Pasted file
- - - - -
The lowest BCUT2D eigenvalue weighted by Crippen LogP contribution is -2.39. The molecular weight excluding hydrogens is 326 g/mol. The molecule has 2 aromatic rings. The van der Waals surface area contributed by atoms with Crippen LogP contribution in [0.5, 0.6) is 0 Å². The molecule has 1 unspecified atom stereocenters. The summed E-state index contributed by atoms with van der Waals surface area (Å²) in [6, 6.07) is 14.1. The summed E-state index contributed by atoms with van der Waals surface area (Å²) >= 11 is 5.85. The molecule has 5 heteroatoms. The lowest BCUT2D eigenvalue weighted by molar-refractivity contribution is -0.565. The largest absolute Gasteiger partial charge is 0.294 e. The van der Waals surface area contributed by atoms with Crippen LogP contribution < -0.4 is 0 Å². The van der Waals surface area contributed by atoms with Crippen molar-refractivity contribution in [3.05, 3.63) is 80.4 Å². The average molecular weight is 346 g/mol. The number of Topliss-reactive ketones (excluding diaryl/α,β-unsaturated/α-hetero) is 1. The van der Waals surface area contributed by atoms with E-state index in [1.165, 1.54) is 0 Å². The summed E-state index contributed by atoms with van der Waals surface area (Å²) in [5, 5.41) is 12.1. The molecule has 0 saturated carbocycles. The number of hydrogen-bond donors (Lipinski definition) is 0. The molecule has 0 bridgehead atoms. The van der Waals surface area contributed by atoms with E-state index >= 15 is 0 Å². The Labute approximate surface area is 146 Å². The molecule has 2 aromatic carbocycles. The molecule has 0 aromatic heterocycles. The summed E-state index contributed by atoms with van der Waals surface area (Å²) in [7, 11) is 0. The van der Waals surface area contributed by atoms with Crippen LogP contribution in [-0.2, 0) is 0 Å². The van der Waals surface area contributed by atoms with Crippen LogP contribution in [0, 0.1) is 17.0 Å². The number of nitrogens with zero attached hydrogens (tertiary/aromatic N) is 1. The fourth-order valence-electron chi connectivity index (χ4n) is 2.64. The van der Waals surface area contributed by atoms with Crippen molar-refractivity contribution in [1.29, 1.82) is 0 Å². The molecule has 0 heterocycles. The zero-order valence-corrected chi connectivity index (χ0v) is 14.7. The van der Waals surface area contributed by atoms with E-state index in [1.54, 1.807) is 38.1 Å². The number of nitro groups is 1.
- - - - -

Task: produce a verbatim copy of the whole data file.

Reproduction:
The lowest BCUT2D eigenvalue weighted by Crippen LogP contribution is -2.39. The molecular weight excluding hydrogens is 326 g/mol. The molecule has 2 aromatic rings. The van der Waals surface area contributed by atoms with Crippen LogP contribution in [0.5, 0.6) is 0 Å². The molecule has 1 unspecified atom stereocenters. The summed E-state index contributed by atoms with van der Waals surface area (Å²) in [6, 6.07) is 14.1. The summed E-state index contributed by atoms with van der Waals surface area (Å²) >= 11 is 5.85. The molecule has 5 heteroatoms. The lowest BCUT2D eigenvalue weighted by molar-refractivity contribution is -0.565. The largest absolute Gasteiger partial charge is 0.294 e. The van der Waals surface area contributed by atoms with Crippen LogP contribution < -0.4 is 0 Å². The van der Waals surface area contributed by atoms with Crippen molar-refractivity contribution in [3.05, 3.63) is 80.4 Å². The average molecular weight is 346 g/mol. The number of Topliss-reactive ketones (excluding diaryl/α,β-unsaturated/α-hetero) is 1. The van der Waals surface area contributed by atoms with E-state index in [1.165, 1.54) is 0 Å². The summed E-state index contributed by atoms with van der Waals surface area (Å²) in [5, 5.41) is 12.1. The molecule has 0 saturated carbocycles. The number of hydrogen-bond donors (Lipinski definition) is 0. The molecule has 0 bridgehead atoms. The van der Waals surface area contributed by atoms with E-state index >= 15 is 0 Å². The Labute approximate surface area is 146 Å². The molecule has 2 aromatic carbocycles. The molecule has 0 aromatic heterocycles. The summed E-state index contributed by atoms with van der Waals surface area (Å²) in [7, 11) is 0. The van der Waals surface area contributed by atoms with Crippen LogP contribution in [-0.2, 0) is 0 Å². The van der Waals surface area contributed by atoms with Crippen LogP contribution in [0, 0.1) is 17.0 Å². The number of nitrogens with zero attached hydrogens (tertiary/aromatic N) is 1. The fourth-order valence-electron chi connectivity index (χ4n) is 2.64. The van der Waals surface area contributed by atoms with Crippen molar-refractivity contribution in [1.29, 1.82) is 0 Å². The molecule has 0 heterocycles. The zero-order valence-corrected chi connectivity index (χ0v) is 14.7. The van der Waals surface area contributed by atoms with E-state index in [1.54, 1.807) is 38.1 Å². The number of nitro groups is 1.